FTX Fallout: How Sponsorship Partners are Moving Forward

By Morgan Johnson

Prior to its collapse, cryptocurrency exchange FTX spent millions in sponsorship dollars securing the naming and promotional rights to National Basketball Association stadiums, Formula 1 organizations, esports teams and celebrity endorsements. However, after the cryptocurrency exchange—once valued at over $32 billion—collapsed, many sponsorship partners entered bankruptcy courts for relief. As a result, FTX’s bankruptcies have significantly disrupted the sport and entertainment marketing departments across the country.

In April 2021, FTX signed a 19-year, $135 million contract with Miami-Dade County for the naming rights to the professional sports arena that is home to the Miami Heat. Shortly after FTX's collapse, Miami-Dade County filed a motion in the Bankruptcy Court for the District of Delaware for relief from the bankruptcy stay and permission to terminate the agreement. Miami-Dade County motioned the court for relief on the basis of the financial hardship that Miami-Dade County would face (FTX owed nearly $23 million as of January 1, 2023) and other reputational hardships if it continued to be associated with FTX. The Bankruptcy Court granted the motion, terminating the parties’ agreement, which permitted Miami-Dade County to remove signage from the arena.

Prior to its demise, FTX partnered with the esports organization, TSM, paying $210 million for a multi-year agreement that resulted in the organization and its respective teams being renamed, “TSM FTX.” FTX sponsored TSM’s esports teams and offered a league--wide sponsorship for the League of Legends Championship Series (LCS). In August of 2021, Riot Games, the publisher for League of Legends, and FTX entered into an agreement for FTX to be the “Official Cryptocurrency Exchange Partner of the LCS.” The agreement was intended to run through at least 2028, and contained escalating yearly fees, with $12.5 million due in 2022. Similar to Miami-Dade County, LCS filed a motion in the Bankruptcy Court, seeking to either compel FTX to reject the agreement or to be granted relief from the bankruptcy stay to terminate the agreement. Notably, LCS cited the agreement's “morality clause,” which allowed for termination if a party brought “the Impacted Party's products and services into material public disrepute.” LCS has claimed that the damage of being associated with FTX has been done, and that nothing could cure the violation of this morality clause. The LCS filing currently remains under consideration by the court.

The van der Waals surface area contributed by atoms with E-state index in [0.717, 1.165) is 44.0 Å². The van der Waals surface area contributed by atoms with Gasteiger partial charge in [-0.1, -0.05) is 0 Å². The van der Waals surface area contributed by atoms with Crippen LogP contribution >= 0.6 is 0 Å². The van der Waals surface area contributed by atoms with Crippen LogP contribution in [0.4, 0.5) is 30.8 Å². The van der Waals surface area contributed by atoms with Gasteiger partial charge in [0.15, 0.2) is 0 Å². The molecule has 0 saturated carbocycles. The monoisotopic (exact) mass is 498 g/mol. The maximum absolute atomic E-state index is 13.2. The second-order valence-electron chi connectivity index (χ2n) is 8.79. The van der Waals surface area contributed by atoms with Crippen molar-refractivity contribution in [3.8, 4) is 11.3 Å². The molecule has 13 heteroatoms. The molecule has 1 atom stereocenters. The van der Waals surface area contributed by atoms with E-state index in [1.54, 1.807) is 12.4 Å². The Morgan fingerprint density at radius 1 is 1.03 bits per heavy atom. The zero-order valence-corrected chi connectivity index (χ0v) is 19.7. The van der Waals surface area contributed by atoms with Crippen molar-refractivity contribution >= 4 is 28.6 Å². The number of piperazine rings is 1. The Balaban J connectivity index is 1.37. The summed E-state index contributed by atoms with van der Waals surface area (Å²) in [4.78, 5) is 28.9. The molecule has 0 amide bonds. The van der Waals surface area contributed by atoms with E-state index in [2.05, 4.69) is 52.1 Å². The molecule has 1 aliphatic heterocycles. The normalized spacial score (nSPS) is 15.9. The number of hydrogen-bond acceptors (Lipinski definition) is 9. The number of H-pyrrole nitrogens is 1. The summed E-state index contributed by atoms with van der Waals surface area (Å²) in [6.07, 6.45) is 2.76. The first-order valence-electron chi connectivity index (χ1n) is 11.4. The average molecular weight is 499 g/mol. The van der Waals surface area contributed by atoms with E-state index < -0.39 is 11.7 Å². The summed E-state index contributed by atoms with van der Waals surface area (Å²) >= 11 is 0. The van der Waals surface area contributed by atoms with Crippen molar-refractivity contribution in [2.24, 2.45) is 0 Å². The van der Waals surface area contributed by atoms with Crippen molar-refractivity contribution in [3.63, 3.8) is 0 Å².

Much like TSM and Miami-Dade County, Formula 1 team Mercedes-AMG Petronas sought to terminate a sponsorship agreement based on FTX’s ongoing financial troubles. In a September 2021 press release, Mercedes-AMG Petronas boasted of a “long-term relationship” with FTX; however, less than a year later, the Formula 1 team sought to suspend its partnership agreement with FTX. FTX petitioned the Bankruptcy Court for relief, which permitted Mercedes-AMG Petronas to terminate the agreement with FTX.

Celebrities and influencers who partnered with cryptocurrencies and/or exchanges have also faced scrutiny for these close arrangements. In various class action filings in November and December of 2022 in the Southern District of Florida, high-profile athletes and entertainers, have been named as defendants in several lawsuits. In their complaints, plaintiffs claimed these celebrities are official “Brand Ambassador[s] for FTX” and that they should be liable for failed cryptocurrencies and/or exchanges. Attorneys for these celebrities are now seeking to maneuver their clients out of these lawsuits and extricate them from the collateral damage of the FTX collapse.

FTX’s rise and fall highlights the potential pitfalls for celebrities and influencers who have collaborated with various cryptocurrencies and/ or exchanges, the importance of minimizing exposure with careful attention to all federal and state advertising and promotion regulations, as well as legal counsel skilled in these rapidly developing industries.

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